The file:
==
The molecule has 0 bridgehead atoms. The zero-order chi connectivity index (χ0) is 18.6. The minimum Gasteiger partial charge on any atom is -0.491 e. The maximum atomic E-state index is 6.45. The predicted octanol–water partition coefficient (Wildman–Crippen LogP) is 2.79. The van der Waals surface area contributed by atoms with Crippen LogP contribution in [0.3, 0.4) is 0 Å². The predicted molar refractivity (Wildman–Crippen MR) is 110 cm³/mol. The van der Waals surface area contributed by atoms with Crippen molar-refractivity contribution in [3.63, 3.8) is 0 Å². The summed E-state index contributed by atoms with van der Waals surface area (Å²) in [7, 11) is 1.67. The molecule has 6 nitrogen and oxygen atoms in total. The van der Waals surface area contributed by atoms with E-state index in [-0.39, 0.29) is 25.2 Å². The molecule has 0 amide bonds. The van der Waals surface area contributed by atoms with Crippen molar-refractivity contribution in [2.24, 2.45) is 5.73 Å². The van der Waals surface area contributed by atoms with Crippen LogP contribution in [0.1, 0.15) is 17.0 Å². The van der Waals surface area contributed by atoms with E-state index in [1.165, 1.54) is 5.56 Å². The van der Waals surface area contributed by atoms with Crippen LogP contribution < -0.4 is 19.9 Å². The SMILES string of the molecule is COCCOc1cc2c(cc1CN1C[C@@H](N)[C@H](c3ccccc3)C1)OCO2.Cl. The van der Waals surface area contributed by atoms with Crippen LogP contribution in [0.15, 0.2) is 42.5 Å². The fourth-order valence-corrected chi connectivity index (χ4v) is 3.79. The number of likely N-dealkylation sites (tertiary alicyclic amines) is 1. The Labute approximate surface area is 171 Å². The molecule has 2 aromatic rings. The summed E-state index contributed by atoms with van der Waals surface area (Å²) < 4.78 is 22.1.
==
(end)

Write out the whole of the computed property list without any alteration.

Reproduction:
The molecule has 0 bridgehead atoms. The zero-order chi connectivity index (χ0) is 18.6. The minimum Gasteiger partial charge on any atom is -0.491 e. The maximum atomic E-state index is 6.45. The predicted octanol–water partition coefficient (Wildman–Crippen LogP) is 2.79. The van der Waals surface area contributed by atoms with Crippen LogP contribution in [0.3, 0.4) is 0 Å². The predicted molar refractivity (Wildman–Crippen MR) is 110 cm³/mol. The van der Waals surface area contributed by atoms with Crippen molar-refractivity contribution in [3.63, 3.8) is 0 Å². The summed E-state index contributed by atoms with van der Waals surface area (Å²) in [7, 11) is 1.67. The molecule has 6 nitrogen and oxygen atoms in total. The van der Waals surface area contributed by atoms with E-state index in [-0.39, 0.29) is 25.2 Å². The molecule has 0 amide bonds. The van der Waals surface area contributed by atoms with Crippen molar-refractivity contribution in [2.24, 2.45) is 5.73 Å². The van der Waals surface area contributed by atoms with Crippen LogP contribution in [0.1, 0.15) is 17.0 Å². The van der Waals surface area contributed by atoms with E-state index in [1.165, 1.54) is 5.56 Å². The van der Waals surface area contributed by atoms with Crippen LogP contribution < -0.4 is 19.9 Å². The SMILES string of the molecule is COCCOc1cc2c(cc1CN1C[C@@H](N)[C@H](c3ccccc3)C1)OCO2.Cl. The van der Waals surface area contributed by atoms with Crippen LogP contribution in [0.15, 0.2) is 42.5 Å². The fourth-order valence-corrected chi connectivity index (χ4v) is 3.79. The number of likely N-dealkylation sites (tertiary alicyclic amines) is 1. The Labute approximate surface area is 171 Å². The molecule has 2 aromatic rings. The summed E-state index contributed by atoms with van der Waals surface area (Å²) < 4.78 is 22.1.